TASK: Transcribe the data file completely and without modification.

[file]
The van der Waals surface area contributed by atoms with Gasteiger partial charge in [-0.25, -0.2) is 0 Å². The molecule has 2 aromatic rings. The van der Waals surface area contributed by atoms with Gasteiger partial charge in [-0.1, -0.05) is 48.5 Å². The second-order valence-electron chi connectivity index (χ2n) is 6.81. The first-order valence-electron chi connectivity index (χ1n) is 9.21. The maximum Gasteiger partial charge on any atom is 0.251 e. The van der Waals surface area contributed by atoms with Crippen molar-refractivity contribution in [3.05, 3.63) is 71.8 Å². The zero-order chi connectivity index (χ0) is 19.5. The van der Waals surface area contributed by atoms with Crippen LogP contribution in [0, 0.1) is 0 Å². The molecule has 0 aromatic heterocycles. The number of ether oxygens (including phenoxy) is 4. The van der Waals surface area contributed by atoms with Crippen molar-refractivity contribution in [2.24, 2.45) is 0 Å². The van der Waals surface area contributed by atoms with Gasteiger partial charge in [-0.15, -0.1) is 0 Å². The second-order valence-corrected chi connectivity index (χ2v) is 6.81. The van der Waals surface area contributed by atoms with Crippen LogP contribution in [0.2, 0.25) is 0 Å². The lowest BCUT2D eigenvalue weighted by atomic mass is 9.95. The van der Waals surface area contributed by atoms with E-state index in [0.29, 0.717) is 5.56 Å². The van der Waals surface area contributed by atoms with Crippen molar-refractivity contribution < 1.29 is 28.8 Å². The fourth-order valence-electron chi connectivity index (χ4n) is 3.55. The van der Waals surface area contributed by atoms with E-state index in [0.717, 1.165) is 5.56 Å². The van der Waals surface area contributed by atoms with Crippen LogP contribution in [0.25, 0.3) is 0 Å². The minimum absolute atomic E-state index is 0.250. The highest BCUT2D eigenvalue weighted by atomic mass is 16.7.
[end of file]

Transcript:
The van der Waals surface area contributed by atoms with Gasteiger partial charge in [-0.25, -0.2) is 0 Å². The molecule has 2 aromatic rings. The van der Waals surface area contributed by atoms with Gasteiger partial charge in [-0.1, -0.05) is 48.5 Å². The second-order valence-electron chi connectivity index (χ2n) is 6.81. The first-order valence-electron chi connectivity index (χ1n) is 9.21. The maximum Gasteiger partial charge on any atom is 0.251 e. The van der Waals surface area contributed by atoms with Crippen molar-refractivity contribution in [3.05, 3.63) is 71.8 Å². The zero-order chi connectivity index (χ0) is 19.5. The van der Waals surface area contributed by atoms with Crippen LogP contribution in [0, 0.1) is 0 Å². The molecule has 0 aromatic heterocycles. The number of ether oxygens (including phenoxy) is 4. The van der Waals surface area contributed by atoms with Crippen molar-refractivity contribution in [2.24, 2.45) is 0 Å². The van der Waals surface area contributed by atoms with Gasteiger partial charge in [-0.15, -0.1) is 0 Å². The second-order valence-corrected chi connectivity index (χ2v) is 6.81. The van der Waals surface area contributed by atoms with Crippen LogP contribution in [0.2, 0.25) is 0 Å². The lowest BCUT2D eigenvalue weighted by atomic mass is 9.95. The van der Waals surface area contributed by atoms with E-state index in [0.29, 0.717) is 5.56 Å². The van der Waals surface area contributed by atoms with Crippen molar-refractivity contribution < 1.29 is 28.8 Å². The fourth-order valence-electron chi connectivity index (χ4n) is 3.55. The van der Waals surface area contributed by atoms with E-state index in [0.717, 1.165) is 5.56 Å². The van der Waals surface area contributed by atoms with Crippen LogP contribution in [0.25, 0.3) is 0 Å². The minimum absolute atomic E-state index is 0.250. The highest BCUT2D eigenvalue weighted by atomic mass is 16.7.